Taxidermy Tips

As soon as the animal hits the ground, the clock is ticking.  Have a plan on how you will handle your trophy, before you go hunting or fishing, The better your field care is of your animal, the better your finished mount will be.  Take coolers, terry cloth towels, nylon stockings and the best digital camera that you can afford with you on your outing.


Do your homework before your excursion to find the best taxidermist out there.  Go and talk to each taxidermist that you are considering; see if they are full-time or part-time, how long their turn around time is, and look closely at their display mounts.


Fish-Keep the fish in a live well, wrap them in a terry cloth towel, place them carefully in a plastic bag and freeze them as soon as possible.

Repo fish-Take your photos with a high quality digital camera.  Measure the length, girth and weigh it, if possible before letting it go.


Birds-Place the bird head first into a nylon stocking, so that all of the feathers are going in the same direction, and freeze as soon as possible.


Deer, Elk or Antelope-DON'T DRAG YOUR TROPHY!  Dragging damages the hairs for a shoulder mount.  Place the animal in a sled or cart.  Take your photos in a safe place with good lighting.  Warm weather, blood and bacteria can ruin a cape, as well as any liquid or debris that may be in the bed of your pickup. You can take your deer to your chosen taxidermist if you are unsure of your caping abilities, Brian will be happy to offer this service to any of his customers.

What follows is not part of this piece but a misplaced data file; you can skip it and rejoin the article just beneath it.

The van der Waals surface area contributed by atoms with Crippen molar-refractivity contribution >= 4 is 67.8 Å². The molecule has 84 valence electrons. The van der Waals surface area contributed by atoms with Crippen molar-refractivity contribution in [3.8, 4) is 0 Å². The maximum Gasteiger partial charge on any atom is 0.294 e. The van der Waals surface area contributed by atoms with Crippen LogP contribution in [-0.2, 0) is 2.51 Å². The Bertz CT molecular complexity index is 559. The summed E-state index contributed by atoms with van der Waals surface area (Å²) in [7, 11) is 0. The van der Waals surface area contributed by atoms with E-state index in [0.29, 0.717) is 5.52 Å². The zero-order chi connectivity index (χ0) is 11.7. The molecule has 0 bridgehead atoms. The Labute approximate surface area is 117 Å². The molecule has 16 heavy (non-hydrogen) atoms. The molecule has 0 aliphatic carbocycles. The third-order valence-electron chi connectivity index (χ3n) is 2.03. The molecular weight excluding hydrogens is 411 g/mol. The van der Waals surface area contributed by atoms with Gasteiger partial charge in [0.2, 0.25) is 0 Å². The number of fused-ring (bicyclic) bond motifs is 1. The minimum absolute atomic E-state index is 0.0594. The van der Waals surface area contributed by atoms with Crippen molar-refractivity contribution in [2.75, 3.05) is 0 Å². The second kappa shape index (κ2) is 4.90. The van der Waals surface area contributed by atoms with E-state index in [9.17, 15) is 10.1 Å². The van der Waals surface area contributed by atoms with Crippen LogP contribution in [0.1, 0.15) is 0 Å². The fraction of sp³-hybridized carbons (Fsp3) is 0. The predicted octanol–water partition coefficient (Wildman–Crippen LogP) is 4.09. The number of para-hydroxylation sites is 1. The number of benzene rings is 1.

Hoist the animal up by the rear legs and cape out the mount before field dressing it.  

Cut a line around the body, in a circular line from the top of the shoulders to the back of the front legs.

 Make a cut up the back of the legs and 90 degrees into your first cut, then cut a couple of inches off of the front legs. 

Tube out, up to about six inches from the base of the neck.  Cut off the head with the cape and take it to your taxidermist. 


These cuts should allow ample hide for the taxidermist to work with in mounting.  REMEMBER, the taxidermist can cut off excess hide, but he can't add what he does not have.  When field dressing a trophy to be mounted, do not cut into the chest or neck area.  If blood does get on the hide, wash it off with snow or water as soon as possible.


If you do put your mount in the freezer, make sure it is well wrapped, as it can freezer burn easily and the cape will be ruined. Make sure the animal is completely sealed in several garbage bags or special game bags.